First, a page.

Friday, March 5, 2010
Here's what we looked like when we started this whole thing...
We submitted our dossier to the Chinese government on April 5, 2006. The date would be forever known as our LID--Log in date. The contents of this dossier was many pages of birth certificates, photographs, recommendations from friends and family, a home study authored by a licensed social worker, papers from the Department of Homeland Security saying we had permission from them to bring an orphan home from China, seals and stamps from the states in which we were born and the Chinese Consulate. We had to deal with government entities in North Dakota, Virginia, Indiana, and Washington D.C. We drove to Indy several times and Geoff actually took care of some paperwork in DC when he was there on business. We used an agency out of Evansville called FTIA which came highly recommended.
The Chinese Center for Adoption Affairs (CCAA) puts all the dossiers that arrive in strict date order and honors the commitment to the families one by one. At some point while we were in the queue, our dossier was translated into Mandarin. Otherwise, my vision was of a huge file cabinet somewhere deep in some Chinese bureaucrat's office, and we were in a file with a tab way in the back that s-l-o-w-l-y moved up to the front.
The only way you can move to the front of the line in this massive queue would be to agree to adopt a special needs child from a list called "waiting children". Many people jumped ahead of us in line by doing this. Many special needs children in China are often fine children, they simply have small health problems which leave them off regular adoption lists. People who routinely scanned the list and contacted their adoption agencies quickly would adopt special needs children who were relatively healthy. I often though of doing that, but it would have required another level of bureaucracy that I was not willing to face. I simply stayed true to the line and decided to wait patiently (or not so patiently) for whatever waited for us at the end.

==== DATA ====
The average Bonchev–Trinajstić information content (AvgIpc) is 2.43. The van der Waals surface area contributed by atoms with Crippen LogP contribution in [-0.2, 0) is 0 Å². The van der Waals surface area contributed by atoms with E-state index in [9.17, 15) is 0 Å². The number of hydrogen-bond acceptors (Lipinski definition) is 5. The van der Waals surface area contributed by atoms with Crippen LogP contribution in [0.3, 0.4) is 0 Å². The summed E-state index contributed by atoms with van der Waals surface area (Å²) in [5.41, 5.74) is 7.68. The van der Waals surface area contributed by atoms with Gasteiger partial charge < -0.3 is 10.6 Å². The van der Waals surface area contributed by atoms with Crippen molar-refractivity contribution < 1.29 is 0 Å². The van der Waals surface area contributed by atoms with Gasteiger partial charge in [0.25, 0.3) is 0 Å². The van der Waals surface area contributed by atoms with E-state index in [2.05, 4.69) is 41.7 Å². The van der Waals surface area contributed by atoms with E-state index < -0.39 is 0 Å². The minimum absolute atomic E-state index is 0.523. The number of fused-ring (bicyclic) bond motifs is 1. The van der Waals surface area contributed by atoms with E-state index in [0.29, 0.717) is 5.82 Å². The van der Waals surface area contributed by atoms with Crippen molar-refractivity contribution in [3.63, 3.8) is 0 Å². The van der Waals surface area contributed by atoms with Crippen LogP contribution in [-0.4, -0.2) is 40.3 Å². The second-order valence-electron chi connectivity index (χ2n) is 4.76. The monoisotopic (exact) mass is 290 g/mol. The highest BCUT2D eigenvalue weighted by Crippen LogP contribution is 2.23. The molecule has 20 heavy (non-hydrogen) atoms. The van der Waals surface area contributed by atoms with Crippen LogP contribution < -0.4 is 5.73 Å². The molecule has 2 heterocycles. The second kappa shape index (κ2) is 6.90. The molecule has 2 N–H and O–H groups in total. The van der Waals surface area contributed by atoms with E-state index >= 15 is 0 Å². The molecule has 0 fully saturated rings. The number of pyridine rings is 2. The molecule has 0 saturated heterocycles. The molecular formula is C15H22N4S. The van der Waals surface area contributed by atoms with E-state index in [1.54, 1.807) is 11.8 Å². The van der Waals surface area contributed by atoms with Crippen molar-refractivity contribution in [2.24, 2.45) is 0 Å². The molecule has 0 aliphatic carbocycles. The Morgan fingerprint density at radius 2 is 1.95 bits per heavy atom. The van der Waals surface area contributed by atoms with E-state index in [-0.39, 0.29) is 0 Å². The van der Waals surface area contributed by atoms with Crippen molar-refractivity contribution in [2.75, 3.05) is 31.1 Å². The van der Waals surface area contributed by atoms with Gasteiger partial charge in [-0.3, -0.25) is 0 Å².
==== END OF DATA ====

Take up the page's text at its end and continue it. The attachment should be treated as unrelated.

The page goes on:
In the intervening 4 years, I told absolutely everyone about our pending adoption. I put a lot of travels on hold thinking I did not want to plan too much for fear that we would have to cancel and travel to China at a moment's notice. The agency told us to find something to do to fill our time. Geoff ran for public office and became an elected official in our county. I became PTO president and became very involved in a community writing program. So you see, we are now very busy people.
Geoff and I had to travel to Indy two more times and have two more home studies and two more sets of physicals and two more sets of fingerprints done in order to keep our US government paperwork up to date. We went through 4 adoption coordinators at our agency. Weirdly, everyone around us was having kids and getting adoptive kids. It seemed everyone was destined to grow their family but us. When we started the process, I decided Grayson, then 8 years old, was too young to accompany us. Now, he is a perfect age 12, and I anticipate will be a great help on this trip.
I'll share more stories in the coming days. I am looking forward to hearing from friends and family as we travel and bring Tess home.